Where documentary photography is concerned, selective manipulation by hand is typically frowned upon, unless the practice of it is clearly stated when the final result is presented.
However, in cases where a mask is algorithmically derived, purely from the dataset itself, without adding any outside extra information, masking is common practice even in the realm of documentary photography. Examples of such use cases are range masks (for example, selecting highlights only based on brightness), star mask (selecting stars only based on stellar profile), colour masks (selecting features based on colour), etc.
In some modules in StarTools specifically, masks are used for the purpose of selective sampling to create internal parameters for an operation that is applied globally to all pixels. This too is common practice in the realm of documentary photography. Examples of such use cases are gradient modelling (selecting samples to model a global gradient on) and color balancing (selecting samples to base an global white balance on).
Finally, it is also generally permitted to mask out singularities (pixels with a value that is unknown) by hand, in order to exclude this from some operations that may otherwise generate artefacts in response to encountering these. Examples may be over-exposing star cores, dead or hot pixels, stacking artefacts, or other data defects.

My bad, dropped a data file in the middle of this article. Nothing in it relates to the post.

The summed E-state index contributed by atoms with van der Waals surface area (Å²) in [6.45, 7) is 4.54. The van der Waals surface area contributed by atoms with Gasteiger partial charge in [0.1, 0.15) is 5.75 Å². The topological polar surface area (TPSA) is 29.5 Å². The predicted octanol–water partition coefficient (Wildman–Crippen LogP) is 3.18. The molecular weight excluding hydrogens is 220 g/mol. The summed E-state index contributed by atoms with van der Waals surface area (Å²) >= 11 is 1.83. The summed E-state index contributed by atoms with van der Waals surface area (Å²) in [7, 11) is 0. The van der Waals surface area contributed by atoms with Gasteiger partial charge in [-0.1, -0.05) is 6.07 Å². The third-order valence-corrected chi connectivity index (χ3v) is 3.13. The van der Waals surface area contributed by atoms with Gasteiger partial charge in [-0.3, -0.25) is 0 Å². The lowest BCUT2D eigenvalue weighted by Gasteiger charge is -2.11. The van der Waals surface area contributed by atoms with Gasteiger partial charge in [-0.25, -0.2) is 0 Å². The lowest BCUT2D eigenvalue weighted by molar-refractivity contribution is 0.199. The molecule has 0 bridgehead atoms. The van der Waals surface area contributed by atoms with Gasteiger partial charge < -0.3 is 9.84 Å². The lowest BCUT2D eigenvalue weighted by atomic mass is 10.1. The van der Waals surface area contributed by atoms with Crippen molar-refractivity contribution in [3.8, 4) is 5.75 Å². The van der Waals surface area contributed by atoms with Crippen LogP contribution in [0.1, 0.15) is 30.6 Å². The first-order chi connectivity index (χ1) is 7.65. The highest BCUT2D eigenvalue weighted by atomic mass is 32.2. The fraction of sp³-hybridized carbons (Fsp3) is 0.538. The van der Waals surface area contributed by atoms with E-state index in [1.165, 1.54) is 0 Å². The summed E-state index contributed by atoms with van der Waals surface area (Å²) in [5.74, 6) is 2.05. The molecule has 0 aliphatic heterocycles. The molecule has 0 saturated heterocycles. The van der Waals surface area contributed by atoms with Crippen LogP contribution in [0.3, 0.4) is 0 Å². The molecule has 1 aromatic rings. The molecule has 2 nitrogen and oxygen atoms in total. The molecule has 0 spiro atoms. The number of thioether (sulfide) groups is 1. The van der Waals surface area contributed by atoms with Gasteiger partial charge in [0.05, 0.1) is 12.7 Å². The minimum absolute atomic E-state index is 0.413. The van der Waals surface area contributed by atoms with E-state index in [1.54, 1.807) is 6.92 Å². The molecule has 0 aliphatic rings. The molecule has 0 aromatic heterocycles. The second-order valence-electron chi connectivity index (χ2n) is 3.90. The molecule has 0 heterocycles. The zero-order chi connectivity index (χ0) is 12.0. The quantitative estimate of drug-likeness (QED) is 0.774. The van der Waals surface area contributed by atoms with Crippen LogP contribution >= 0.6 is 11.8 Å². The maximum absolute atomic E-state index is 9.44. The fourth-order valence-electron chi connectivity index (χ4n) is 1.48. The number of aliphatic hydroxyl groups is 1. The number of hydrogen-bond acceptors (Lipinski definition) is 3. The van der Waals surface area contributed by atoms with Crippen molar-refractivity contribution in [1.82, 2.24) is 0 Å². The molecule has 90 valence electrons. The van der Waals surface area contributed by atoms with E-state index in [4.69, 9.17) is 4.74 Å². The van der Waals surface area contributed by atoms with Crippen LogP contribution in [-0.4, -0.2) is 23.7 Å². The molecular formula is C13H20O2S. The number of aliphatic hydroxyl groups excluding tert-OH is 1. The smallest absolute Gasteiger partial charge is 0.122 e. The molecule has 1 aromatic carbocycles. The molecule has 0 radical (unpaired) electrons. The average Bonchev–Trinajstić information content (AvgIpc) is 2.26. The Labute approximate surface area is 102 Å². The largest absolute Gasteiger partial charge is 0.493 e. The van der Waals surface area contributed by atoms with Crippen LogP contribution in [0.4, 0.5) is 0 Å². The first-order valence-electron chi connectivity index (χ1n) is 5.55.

As a courtesy, when in doubt, it is always good to let you viewers know how you processed an image, in order to avoid confusion.
The Filter module's 'Fringe Killer' mode is an easy and very effective way to remove unsightly blue and purple halos caused by chromatic aberration.
A video is also available that shows a simple, short processing workflow of a real-world, imperfect dataset.
To only brighten the image (for example if you wish to bring out faint H-alpha, but nothing else), set this parameter to 0%/ 100%.
Whatever detail lies outside the RoI, is simply forced to conform to the stretch that was designed for the RoI.
Open an image stack ("dataset"), fresh from a stacker.
You can convert everything you see to a format you find convenient. Give it a try!